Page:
For the past few years it has felt as if the world was on the verge of a major change. Cracks had appeared in the liberal, uni-polar world order that was established in the aftermath of the Cold War. This system had largely been built on the assumption that prosperity leads to peace, and that more democracy, globalization, and integration would create more prosperity. Many subscribed to this logic, and during the 1990s and 2000s the results largely spoke for themselves. Democracy spread throughout the world, new technologies permitted the exchange of goods, services, people, and finance in record numbers, and multinational organizations expanded their memberships as well as their scope. At the same time, the world was getting richer. Free-trade, investment, and aid helped lift millions of people worldwide out of poverty, and into the middle classes. As advertised, this proliferation of wealth also ushered in an era of relative peace. With the Soviets vanquished, the United States stood head and shoulders above the rest; the architect and guarantor of this new system. It seemed that after all the horrors and bloodshed of the twentieth century, the world was finally ready to move on. As Francis Fukuyama famously observed, the “End of History” was in sight.
In hindsight, the warning signs were there. Some of them were explicit; the break-up of Yugoslavia and the carnage that followed proved that war hadn’t disappeared. Some were more opaque, and thus easy to dismiss or explain away. Democracy may have failed to take root in China and many of the former Soviet republics, but this was bound to change. The argument went that as their standard of living improved, and Western influence became more pronounced, citizens would demand greater representation in government. This of course was not the case, but at the time no one seemed interested in the truth. Prosperity was the name of the game, and as long as your lot in life was improving the occasional glitch in the system could be forgiven. This all changed after 2008.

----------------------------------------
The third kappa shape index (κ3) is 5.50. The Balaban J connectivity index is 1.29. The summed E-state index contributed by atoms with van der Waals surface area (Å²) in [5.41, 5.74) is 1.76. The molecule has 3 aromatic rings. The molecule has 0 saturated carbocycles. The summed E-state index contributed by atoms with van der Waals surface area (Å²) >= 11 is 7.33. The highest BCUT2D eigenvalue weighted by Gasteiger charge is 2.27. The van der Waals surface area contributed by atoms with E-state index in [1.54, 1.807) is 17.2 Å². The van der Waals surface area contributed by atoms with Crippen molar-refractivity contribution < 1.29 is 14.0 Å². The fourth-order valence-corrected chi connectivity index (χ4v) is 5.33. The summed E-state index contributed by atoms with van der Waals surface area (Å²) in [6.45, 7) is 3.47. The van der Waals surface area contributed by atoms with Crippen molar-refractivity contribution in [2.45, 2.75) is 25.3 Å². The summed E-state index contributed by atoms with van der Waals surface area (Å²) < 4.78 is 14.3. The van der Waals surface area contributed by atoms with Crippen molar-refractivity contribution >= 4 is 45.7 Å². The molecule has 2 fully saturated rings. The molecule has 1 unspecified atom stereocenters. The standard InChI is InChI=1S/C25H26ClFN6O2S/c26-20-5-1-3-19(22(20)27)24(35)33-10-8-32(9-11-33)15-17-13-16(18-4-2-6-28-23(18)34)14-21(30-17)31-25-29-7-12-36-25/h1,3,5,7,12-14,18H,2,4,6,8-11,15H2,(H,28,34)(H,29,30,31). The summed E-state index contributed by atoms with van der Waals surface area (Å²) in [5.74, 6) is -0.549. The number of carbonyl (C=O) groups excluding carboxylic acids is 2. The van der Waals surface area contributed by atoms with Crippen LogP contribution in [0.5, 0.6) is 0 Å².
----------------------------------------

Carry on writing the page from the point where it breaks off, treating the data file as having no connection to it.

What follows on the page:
The global financial crisis exposed the unwelcome truth that the system in place since the end of the Cold War is not perfect, and that its pillars of democracy, globalization, and integration have their limits. The Western democracies were no less susceptible to the shocks of 2008 than other forms of government. Globalization has made it cheaper and easier than ever before to travel, trade, and invest, but it has also cost millions of workers their livelihoods through outsourcing and deindustrialization. Nations are willing to accept integration, both political and economic, as long as everyone is making money. However, when times get tough, they still instinctively look inwards as their priorities swiftly realign. All of these realities were brought to light by the crisis in 2008, and in the years that followed things have gone from bad to worse.
The standard of living in China has continued to rise, but there has been little appetite shown for democratic government. Democracy has proven ineffective in new footholds such as Iraq and Afghanistan. Even more worrisome are signs emanating from Europe where the democratic institutions of places like Poland, Hungary, and Turkey are being hollowed out by conservative, right-wing politicians with autocratic leanings.